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Panera Bread's (Nasdaq: PNRA ) second-quarter financial results weren't too shabby, but its outlook gave investors little reason to blow their dough on the stock.
Second-quarter net income increased 33% to $27 million, or $0.85 per share. Earnings included a $0.01-per-share benefit from the company's share repurchases, and a $0.05-per-share dent related to an ongoing unclaimed-property audit.
Panera's sales increased 14%, to $378.1 million. Same-store sales increased 9.9% overall. Company-owned cafe same-store sales increased 9.6%, driven by a 2.5% retail price increase and a product-mix impact of 5.2%. In its conference call, management attributed the performance to strength in salads, its meal-upgrade initiative, and its catering business. Importantly, operating margin ticked up nicely, climbing to 12.2% from 9.9% in the year-ago period.
Panera managers talked a little about the company's different segments in its conference call, such as high-performing "chill" business. Nope, "chill" is not an initiative encouraging customers to chill out in Panera (at least, not without buying something). It actually refers to Panera's line of frozen drinks and smoothies, all of which are made with Stonyfield Farm organic yogurt. This probably adds a granola-crunchy healthy halo to the drinks, and helps to distinguish them from rivals' offerings.
Management added that McDonald's (NYSE: MCD ) recent launch and promotion of its own chilly beverage has drawn attention to the entire frozen-drink universe, in which companies like Jamba (Nasdaq: JMBA ) and Starbucks (Nasdaq: SBUX ) also compete. Suddenly, the chilled-drink space has filled up quite quickly with companies jockeying for position.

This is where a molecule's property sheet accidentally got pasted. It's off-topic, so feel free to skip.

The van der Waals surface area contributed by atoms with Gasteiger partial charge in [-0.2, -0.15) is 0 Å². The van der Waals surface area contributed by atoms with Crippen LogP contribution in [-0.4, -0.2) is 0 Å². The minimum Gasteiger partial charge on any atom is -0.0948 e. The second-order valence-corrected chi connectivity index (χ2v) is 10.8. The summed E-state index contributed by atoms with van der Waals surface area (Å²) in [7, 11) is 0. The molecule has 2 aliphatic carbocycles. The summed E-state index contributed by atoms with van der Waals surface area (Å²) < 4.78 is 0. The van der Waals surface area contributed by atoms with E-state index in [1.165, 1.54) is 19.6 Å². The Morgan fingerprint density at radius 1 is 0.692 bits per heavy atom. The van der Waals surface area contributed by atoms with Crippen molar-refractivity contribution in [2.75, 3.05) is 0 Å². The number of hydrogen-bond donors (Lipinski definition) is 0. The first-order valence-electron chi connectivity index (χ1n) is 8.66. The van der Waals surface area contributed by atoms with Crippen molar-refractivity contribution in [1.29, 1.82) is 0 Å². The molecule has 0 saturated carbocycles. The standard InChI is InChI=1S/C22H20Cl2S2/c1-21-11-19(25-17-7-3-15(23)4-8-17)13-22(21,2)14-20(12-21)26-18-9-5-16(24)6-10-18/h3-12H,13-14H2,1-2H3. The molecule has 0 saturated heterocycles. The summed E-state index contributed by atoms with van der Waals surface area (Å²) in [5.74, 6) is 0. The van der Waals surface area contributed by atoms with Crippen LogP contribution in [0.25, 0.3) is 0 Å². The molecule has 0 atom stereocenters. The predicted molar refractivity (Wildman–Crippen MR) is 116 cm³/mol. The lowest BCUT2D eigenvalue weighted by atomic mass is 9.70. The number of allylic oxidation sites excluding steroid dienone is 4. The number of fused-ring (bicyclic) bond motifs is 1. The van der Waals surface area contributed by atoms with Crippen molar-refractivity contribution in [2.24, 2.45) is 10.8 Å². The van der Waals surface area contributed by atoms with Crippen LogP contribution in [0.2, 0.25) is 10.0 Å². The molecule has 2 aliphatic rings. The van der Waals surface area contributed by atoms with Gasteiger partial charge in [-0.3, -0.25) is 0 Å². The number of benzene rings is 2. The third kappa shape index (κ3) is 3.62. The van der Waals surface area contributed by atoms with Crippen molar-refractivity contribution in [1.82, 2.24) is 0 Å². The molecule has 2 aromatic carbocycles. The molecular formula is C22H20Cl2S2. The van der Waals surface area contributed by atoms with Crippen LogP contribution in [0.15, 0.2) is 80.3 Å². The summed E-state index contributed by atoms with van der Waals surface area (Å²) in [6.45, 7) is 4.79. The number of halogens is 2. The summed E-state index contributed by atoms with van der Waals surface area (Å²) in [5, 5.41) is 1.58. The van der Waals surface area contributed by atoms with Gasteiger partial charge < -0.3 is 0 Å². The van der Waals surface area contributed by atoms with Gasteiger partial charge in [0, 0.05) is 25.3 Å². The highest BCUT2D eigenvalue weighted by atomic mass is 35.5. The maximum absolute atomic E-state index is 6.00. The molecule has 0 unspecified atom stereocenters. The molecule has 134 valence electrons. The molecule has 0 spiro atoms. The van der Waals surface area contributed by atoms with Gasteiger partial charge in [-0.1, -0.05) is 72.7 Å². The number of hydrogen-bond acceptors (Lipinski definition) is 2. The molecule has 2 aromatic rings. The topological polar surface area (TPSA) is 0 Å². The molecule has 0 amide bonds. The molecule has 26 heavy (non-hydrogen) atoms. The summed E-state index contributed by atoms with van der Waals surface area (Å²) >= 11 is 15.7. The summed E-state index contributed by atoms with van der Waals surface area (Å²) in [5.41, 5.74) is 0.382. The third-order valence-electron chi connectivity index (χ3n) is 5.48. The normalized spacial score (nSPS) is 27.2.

If investors displayed a rather "chilly" reception to Panera's results, it's because its guidance gave them little reason to get hot and bothered. Panera lowered third-quarter earnings estimates to a range of $0.71 to $0.73 per share; Wall Street analysts had expected $0.75. Still, Panera said it believes it will increase earnings by 26% to 27% in the full year.
McDonald's and Chipotle (NYSE: CMG ) look particularly solid in the fast-food space, but Panera's business is also holding up well in a difficult economic climate. Although its shares have receded somewhat, it still looks a tad pricey; Panera's trading at 19 times forward earnings, even though analysts only expect 16% earnings growth next year. Still, when Panera's comps growth was more anemic, it was harder to fathom paying up. Panera belongs on investors' watch list now: While a cheaper price might be nice, outright pessimism just seems overblown.